This is the blessing said upon hearing tragic news, especially of a loss of life. These are the words for when there are no words. Despite the tone of certainty, this blessing really is a way to throw up our hands in grief. The words land hard after a tragedy like the murderous assault on the Chabad synagogue in Poway by a self-proclaimed radical white nationalist.
Before I knew all the details, I saw a post that Lori Gilbert-Kaye, of blessed memory, was a dear friend of the sister of a colleague I know well. We would learn later that she put herself in front of the rabbi, himself injured as the attack continued. So again, I have no words for this heartbreak. Other than Baruch Dayan HaEmet.
But this is not the time for silence.
This act was not senseless violence any more than Lori Gilbert-Kaye’s act was senseless sacrifice.
The killer, whose name I will not say, like those he was inspired by in Pittsburgh and in Christchurch, New Zealand, made clear his motives. He explained that he acted to defend the white European race, to guard the country from a flow of immigration orchestrated in great part by a Jewish conspiracy. Although, as in Pittsburgh, this white nationalist terrorist was somehow taken alive, he expected to die. Whereas the woman he murdered gave her life to save another, he gave his for the sake of killing others.
The specific danger of white supremacist nationalism runs deep in this country. A churning of hatred is fed by fear or resentment about Others coming to take something away, to dilute and even destroy something called the “Real America.” Nationalists, not committed to an American nation, but to the vision for a white nation reflecting their values of racial purity, monolithic faith, family uniformity. Virulent and now viral, whether old bigots or newly radicalized youth, these men have built their lives around the belief that they own this place and deserve to live here without the people they hate.
Too much time is wasted putting a political label on this hatred rather than zeroing in on how to fight it. The murderer in Pittsburgh attacked a synagogue he learned was hosting HIAS, a Jewish organization advocating more immigration. In San Diego, the murderer may well have struck Chabad because he, like countless others intoxicated with their hate, believed them to be pulling the strings of a president they see as too cozy with Jews and Israel. Either way, the targets vary across faiths and ideology. The perpetrators do not.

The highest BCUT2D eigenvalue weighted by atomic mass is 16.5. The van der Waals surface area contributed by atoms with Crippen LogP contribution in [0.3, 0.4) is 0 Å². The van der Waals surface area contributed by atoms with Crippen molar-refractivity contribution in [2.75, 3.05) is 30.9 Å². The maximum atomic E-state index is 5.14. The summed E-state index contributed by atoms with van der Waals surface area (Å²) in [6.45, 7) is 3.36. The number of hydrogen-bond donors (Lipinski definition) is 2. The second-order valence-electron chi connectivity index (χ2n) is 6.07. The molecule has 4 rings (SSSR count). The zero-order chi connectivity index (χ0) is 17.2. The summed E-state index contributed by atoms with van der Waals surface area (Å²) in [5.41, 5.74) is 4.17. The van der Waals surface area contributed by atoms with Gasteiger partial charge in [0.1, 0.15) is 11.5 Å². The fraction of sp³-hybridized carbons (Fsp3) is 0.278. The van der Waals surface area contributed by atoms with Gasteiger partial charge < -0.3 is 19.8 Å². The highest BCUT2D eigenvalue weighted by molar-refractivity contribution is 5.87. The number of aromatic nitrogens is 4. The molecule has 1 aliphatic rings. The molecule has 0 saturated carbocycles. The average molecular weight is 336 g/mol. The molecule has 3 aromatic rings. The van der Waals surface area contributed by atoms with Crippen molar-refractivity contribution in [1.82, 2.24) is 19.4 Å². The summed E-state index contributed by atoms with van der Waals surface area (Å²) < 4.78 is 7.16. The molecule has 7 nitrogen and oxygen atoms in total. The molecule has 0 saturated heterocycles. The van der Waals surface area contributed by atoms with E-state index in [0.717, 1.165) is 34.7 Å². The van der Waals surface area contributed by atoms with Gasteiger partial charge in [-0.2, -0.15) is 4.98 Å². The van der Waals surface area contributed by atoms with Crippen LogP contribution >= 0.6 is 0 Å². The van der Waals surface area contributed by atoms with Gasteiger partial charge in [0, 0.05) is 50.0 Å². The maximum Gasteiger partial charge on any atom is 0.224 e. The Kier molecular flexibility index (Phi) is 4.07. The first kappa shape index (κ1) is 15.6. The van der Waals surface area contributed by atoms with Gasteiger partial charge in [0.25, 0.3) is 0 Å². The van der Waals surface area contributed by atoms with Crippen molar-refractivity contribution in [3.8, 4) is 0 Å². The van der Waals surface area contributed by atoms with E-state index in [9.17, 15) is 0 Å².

The gunmen and arsonists and vandals at black churches, synagogues, mosques, and Sikh Gurdwaras. The Militias at the border. The emboldened attackers of hated cultural, academic and political institutions. The deadly march in Charlottesville, where, as we know well, the chant was “Jews Will Not Replace Us.”
As long as there is any place or quarter in our country for the organized hatred of those who are Other, there will be permission, if not encouragement, to spread one of the oldest and most poisonous delusions about our people. Jews will never be the “Us” in a country that does not afford dignity to everyone.
Even as we watch the darkest acts unfold, we see rays of light that have rarely been seen. The first message I received after the news broke from Poway was from a Muslim woman I had only just met at Al-Farooq Masjid, the mosque that hosted an interfaith vigil for the slain in the Christchurch massacre. Many more have come in since from every direction and I, too, have sent broken-hearted messages of friendship along these same channels. The worst and the best of what we are capable of, side by side.
Will white nationalists be allowed to replace our dream of a nation of many creeds, backgrounds and identities? The work is urgent, the stakes couldn’t be higher, and we only have each other.
May comfort come to the bereft, healing to the wounded, and the memory of Lori Gilbert-Kaye be a blessing for all she touched. May there be no more occasions for condolences and only the exchange of solidarity and friendship between us.
Ken Yehi Ratzon. So may it be.
Rabbi Michael Bernstein is rabbi of Congregation Gesher L’Torah.